“You’re a loser. You let everyone down. Why can’t you get this right?”
We all agree those statements are mean. Just imagining these words said to my child makes the mama lion in me wake up and roar. Words matter.
Even the words we say to ourselves.
Time and time again as I have the privilege to care for special needs parents in the midst of deep grief I hear words like these shared from their internal dialogue. Already feeling down for the count, the self-condemnation piles on.
When it comes to ourselves, we can be just plain mean.
What would it be like to change that voice to one of assurance and support, especially in times of crisis? Is it worth trying?
Of course it’s worth trying! It’s even biblical! “There is therefore now no condemnation for those who are in Christ Jesus. For the law of the Spirit of life in Christ Jesus has set you free from the law of sin and of death.” (Rom 8:1-2 NRS)
If Christ does not condemn us, why do we condemn ourselves? The good news is, we don’t have to. It is possible to retrain self-dialogue from being mean to being means of grace.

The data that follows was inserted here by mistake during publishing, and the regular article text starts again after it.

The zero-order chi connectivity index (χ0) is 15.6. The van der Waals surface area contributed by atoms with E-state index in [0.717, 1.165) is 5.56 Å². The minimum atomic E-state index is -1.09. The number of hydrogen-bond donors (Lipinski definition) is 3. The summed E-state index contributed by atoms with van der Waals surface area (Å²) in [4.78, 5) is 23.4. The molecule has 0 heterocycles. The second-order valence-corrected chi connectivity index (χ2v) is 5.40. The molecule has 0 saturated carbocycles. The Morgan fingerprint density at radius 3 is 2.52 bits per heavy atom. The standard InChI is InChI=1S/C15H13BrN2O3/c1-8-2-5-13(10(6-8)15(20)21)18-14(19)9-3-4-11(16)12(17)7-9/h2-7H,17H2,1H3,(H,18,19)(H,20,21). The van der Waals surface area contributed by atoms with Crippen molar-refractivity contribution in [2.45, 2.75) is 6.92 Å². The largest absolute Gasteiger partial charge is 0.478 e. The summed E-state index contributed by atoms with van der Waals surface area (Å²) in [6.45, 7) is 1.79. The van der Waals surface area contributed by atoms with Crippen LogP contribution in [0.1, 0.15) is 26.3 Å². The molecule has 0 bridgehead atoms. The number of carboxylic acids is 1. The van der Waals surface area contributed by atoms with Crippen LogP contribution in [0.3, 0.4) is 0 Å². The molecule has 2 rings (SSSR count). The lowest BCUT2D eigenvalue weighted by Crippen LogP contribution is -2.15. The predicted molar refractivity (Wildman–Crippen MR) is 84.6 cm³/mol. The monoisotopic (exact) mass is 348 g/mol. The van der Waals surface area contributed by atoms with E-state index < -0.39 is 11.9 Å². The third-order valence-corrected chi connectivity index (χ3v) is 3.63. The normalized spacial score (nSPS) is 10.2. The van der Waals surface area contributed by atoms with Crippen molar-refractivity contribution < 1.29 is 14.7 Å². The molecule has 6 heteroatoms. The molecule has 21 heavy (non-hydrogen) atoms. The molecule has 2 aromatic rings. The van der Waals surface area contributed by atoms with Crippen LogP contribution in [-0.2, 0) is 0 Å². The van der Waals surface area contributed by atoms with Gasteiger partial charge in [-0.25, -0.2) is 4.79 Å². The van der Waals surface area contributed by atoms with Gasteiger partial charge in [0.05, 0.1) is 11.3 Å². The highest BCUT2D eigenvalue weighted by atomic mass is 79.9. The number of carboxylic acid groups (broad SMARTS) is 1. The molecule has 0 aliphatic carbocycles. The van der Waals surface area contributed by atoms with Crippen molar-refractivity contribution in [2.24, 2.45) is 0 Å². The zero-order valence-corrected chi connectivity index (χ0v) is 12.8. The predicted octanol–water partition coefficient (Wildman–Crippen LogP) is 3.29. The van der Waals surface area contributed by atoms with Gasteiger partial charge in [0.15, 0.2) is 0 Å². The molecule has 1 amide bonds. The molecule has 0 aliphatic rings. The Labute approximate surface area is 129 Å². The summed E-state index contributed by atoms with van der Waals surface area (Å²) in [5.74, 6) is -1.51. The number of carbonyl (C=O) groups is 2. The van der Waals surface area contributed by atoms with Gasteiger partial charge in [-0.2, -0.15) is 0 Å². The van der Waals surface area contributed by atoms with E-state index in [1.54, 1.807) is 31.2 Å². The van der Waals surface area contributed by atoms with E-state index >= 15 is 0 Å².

- When the negative words kick in tell them to stop. “No, that’s not true,” or “That’s hurtful and I don’t deserve that,” or “Stop. This is not what I need right now.”
- Treat ourselves as we would a loved one going through the same circumstance. What would we say to them? Don’t we deserve that same compassion?
- Validate our feelings. If we are grieving, or angry, or feeling justifiably guilty (emphasis on justifiably), acknowledge those feelings are real and raw without berating ourselves in the process.
- Talk to someone, whether a family member, friend, pastor or counselor. Processing what we feel with others helps create perspective.
- Refute negativity with something positive. Offer ourselves an affirmation that is true. No, not the cheesy and hollow kind. Saying we are the best parent, wife, athlete, etc. ever is just as false as negativity and not particularly helpful. Rather, offer real statements of affirmation, “I am strong and I can get through this,” or “God is with me, I am not alone,” or “I made a mistake, but now I’ve learned something.”
Turn off the “mean.” Accept the grace that flows freely from God. Fill yourself to the top with it, washing away self-condemnation and let your words to yourself become, instead, a means of grace.
Gracious God, Hold us when we are hurting. We trust that you surround us with people who bring comfort. Help us to be part of your chosen team of support that builds up and restores. Amen
Rev Doc Lorna
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